“Our cultures are highly individualistic. There is no duty higher than plumbing the depths of your own desires to find out who you want to be. In modern narratives, the protagonist is usually a person who bravely casts off convention, breaks the rules, defies tradition and authority to discover him or herself and carve out a new place in the world. In ancient tales, the hero was the person who did just the opposite, who put aside inner dreams, aspirations, doubts, and feelings to bravely and loyally fulfill their vows and obligations.” (Think of It’s a Wonderful Life as a more modern example.)

The modern adventure story has become the tale of discovering who you want to be and embracing it with single-mindedness, no matter the cost. And while that may seem positive it makes the message of a messiah who would give his life and call us to sacrifice our own foolishness, maybe even incomprehensible.

Let me show you what the story of Moana really does.

A Girl, A Crab, And A Demigod

At the center of the Moana story is the question of identity.

Moana is born on an island. She is born a princess, daughter of the chieftain. She is born into certain expectations and responsibilities concerning her future. Much of her identity has been inherited. But her heart’s desires are incongruent with those expectations of her. Her heart pulls her out onto the open ocean. The movie opens with her family’s struggle to help her integrate who she is with the presumptions of her people—her commitments. But she battles the longing of her own “bliss.”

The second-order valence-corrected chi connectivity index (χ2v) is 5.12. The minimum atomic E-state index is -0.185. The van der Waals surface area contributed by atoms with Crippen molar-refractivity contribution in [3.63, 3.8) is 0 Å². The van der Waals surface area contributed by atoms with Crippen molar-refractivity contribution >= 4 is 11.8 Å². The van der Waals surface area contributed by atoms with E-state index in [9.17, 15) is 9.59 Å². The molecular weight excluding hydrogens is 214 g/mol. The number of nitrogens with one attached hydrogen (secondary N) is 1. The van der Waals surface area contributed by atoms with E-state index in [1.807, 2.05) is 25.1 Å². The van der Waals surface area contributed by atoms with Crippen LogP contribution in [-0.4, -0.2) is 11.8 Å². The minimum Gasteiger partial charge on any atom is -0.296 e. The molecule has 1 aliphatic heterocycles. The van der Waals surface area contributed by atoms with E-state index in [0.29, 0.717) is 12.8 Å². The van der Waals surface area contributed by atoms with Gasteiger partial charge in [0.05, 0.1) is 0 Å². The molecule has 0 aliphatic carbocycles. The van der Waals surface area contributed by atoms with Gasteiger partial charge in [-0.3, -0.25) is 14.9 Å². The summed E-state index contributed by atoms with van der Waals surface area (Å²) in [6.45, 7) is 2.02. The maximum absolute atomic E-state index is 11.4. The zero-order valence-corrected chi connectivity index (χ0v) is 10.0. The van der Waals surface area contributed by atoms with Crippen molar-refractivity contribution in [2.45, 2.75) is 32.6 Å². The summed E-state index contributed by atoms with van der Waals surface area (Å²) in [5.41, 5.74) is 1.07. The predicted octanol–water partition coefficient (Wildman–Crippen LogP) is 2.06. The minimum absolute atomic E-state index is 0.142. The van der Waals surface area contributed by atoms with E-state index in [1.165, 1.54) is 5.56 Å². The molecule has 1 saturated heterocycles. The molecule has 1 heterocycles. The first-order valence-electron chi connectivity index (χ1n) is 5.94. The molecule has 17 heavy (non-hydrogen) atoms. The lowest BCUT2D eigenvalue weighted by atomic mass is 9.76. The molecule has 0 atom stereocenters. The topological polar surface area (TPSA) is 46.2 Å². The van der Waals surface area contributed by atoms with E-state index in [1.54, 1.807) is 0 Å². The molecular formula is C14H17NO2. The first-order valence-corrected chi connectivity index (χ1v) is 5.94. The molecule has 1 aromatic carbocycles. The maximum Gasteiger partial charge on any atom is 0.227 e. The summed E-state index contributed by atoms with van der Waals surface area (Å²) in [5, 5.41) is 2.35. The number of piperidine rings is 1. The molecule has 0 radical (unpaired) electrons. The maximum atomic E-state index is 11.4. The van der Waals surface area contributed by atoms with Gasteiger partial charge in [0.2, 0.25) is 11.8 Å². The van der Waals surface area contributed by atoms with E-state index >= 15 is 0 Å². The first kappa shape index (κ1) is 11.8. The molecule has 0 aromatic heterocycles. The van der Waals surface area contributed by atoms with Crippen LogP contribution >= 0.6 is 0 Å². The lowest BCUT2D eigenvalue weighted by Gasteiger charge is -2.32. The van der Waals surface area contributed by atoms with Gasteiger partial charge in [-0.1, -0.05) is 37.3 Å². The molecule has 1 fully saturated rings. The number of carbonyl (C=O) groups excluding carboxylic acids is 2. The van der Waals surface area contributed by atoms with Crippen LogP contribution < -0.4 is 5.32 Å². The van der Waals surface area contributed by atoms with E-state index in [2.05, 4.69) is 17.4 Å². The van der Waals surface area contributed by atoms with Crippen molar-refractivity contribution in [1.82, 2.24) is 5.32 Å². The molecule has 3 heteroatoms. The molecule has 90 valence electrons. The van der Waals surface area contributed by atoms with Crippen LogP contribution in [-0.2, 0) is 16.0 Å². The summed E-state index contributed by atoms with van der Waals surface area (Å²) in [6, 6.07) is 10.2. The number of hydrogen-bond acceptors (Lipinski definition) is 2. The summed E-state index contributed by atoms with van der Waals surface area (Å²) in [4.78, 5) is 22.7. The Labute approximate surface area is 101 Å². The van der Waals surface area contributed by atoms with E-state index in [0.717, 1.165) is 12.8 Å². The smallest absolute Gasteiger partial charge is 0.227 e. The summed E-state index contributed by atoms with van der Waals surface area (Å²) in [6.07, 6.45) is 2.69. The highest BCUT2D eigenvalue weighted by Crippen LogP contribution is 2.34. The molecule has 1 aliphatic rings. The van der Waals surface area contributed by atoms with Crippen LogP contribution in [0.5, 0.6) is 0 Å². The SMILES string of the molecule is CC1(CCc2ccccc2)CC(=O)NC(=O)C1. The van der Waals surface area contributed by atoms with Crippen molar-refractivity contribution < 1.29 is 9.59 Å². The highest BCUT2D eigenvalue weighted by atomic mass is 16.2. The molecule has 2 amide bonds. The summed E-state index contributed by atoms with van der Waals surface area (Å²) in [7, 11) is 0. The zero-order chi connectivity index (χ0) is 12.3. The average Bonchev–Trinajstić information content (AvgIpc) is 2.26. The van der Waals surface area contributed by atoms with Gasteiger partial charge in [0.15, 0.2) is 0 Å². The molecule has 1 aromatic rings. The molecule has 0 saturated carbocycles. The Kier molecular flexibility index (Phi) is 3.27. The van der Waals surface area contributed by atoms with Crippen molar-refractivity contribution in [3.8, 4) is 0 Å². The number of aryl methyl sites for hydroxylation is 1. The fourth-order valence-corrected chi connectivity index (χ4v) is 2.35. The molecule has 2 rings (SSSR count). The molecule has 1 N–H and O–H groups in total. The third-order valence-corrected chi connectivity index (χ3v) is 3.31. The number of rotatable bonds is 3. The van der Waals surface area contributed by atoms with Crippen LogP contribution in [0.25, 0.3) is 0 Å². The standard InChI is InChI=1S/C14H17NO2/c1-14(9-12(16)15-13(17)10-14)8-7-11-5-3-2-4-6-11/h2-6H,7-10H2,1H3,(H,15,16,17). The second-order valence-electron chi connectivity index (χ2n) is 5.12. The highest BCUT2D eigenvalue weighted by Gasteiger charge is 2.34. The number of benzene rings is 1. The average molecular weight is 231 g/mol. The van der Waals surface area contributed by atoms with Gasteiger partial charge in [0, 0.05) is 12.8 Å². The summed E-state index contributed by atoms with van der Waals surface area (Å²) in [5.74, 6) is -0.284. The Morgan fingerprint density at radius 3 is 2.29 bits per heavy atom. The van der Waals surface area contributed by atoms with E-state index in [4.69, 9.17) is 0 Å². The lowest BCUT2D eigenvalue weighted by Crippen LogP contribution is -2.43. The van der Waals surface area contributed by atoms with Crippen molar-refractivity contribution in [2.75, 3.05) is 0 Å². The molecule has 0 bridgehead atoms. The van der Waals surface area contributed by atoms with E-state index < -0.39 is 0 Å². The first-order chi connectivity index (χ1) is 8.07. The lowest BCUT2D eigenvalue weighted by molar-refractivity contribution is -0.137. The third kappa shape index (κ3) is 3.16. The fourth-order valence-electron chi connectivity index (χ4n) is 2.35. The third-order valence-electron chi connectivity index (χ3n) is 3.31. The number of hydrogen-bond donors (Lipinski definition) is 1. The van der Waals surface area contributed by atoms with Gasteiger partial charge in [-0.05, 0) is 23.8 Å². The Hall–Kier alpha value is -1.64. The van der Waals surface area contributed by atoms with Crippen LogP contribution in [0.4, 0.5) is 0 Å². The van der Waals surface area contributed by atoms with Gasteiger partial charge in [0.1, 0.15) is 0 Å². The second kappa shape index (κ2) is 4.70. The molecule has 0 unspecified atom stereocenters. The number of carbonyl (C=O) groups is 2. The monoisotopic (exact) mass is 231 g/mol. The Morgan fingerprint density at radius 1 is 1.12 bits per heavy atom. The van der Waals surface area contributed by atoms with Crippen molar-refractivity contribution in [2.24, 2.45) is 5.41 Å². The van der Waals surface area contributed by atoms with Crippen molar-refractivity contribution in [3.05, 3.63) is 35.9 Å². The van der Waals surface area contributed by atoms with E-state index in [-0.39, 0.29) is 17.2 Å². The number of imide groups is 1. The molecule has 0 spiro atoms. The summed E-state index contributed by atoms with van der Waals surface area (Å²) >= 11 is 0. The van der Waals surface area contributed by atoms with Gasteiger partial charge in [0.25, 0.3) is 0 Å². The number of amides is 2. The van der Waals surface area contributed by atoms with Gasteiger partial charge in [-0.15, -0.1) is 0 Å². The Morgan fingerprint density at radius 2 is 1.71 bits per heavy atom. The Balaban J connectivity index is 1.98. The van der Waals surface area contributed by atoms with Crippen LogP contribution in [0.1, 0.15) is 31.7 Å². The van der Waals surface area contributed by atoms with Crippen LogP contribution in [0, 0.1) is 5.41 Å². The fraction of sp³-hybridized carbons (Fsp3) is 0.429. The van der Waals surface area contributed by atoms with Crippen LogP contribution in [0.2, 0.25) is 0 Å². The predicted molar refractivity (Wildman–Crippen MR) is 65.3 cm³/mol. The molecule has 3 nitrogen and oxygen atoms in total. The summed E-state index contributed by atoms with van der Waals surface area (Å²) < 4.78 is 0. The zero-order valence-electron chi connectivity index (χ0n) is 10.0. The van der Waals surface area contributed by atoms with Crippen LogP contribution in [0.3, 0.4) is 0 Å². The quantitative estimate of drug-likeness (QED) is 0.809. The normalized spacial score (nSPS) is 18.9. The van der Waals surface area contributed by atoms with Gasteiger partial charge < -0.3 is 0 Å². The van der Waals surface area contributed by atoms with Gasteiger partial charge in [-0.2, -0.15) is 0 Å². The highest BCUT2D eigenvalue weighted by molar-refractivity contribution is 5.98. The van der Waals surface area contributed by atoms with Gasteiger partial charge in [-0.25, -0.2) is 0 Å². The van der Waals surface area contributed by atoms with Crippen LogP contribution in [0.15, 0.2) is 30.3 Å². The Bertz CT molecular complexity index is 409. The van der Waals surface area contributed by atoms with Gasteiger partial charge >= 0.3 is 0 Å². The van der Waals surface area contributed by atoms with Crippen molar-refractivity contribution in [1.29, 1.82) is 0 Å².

It’s fascinating because this debate—community expectations and self-expression—are presented in one of the movies catchiest songs, “Where you are”—what my kids call “The Island Song.”

Moana, it’s time you knew
The village of Motunui is
All you need

Don’t walk away
Moana, stay on the ground now
Our people will need a chief
And there you are

There comes a day
When you’re gonna look around
And realize happiness is
Where you are

“Happiness is where you are,” sounds like a perfectly legitimate moral for a children’s movie. But, remember, this is the setting that’s holding Moana back. It’s the expectations of the island and her family that lock Moana into a suffocating and claustrophobic version of her self. The songs are catchy, but for Moana, the expectations are crushing.

Take the movies next song. In response to her families expectations of commitment, Moana sings:

I wish I could be the perfect daughter
But I come back to the water, no matter how hard I try

I know everybody on this island, seems so happy on this island
Everything is by design
I know everybody on this island has a role on this island
So maybe I can roll with mine

I can lead with pride, I can make us strong
I’ll be satisfied if I play along
But the voice inside sings a different song
What is wrong with me?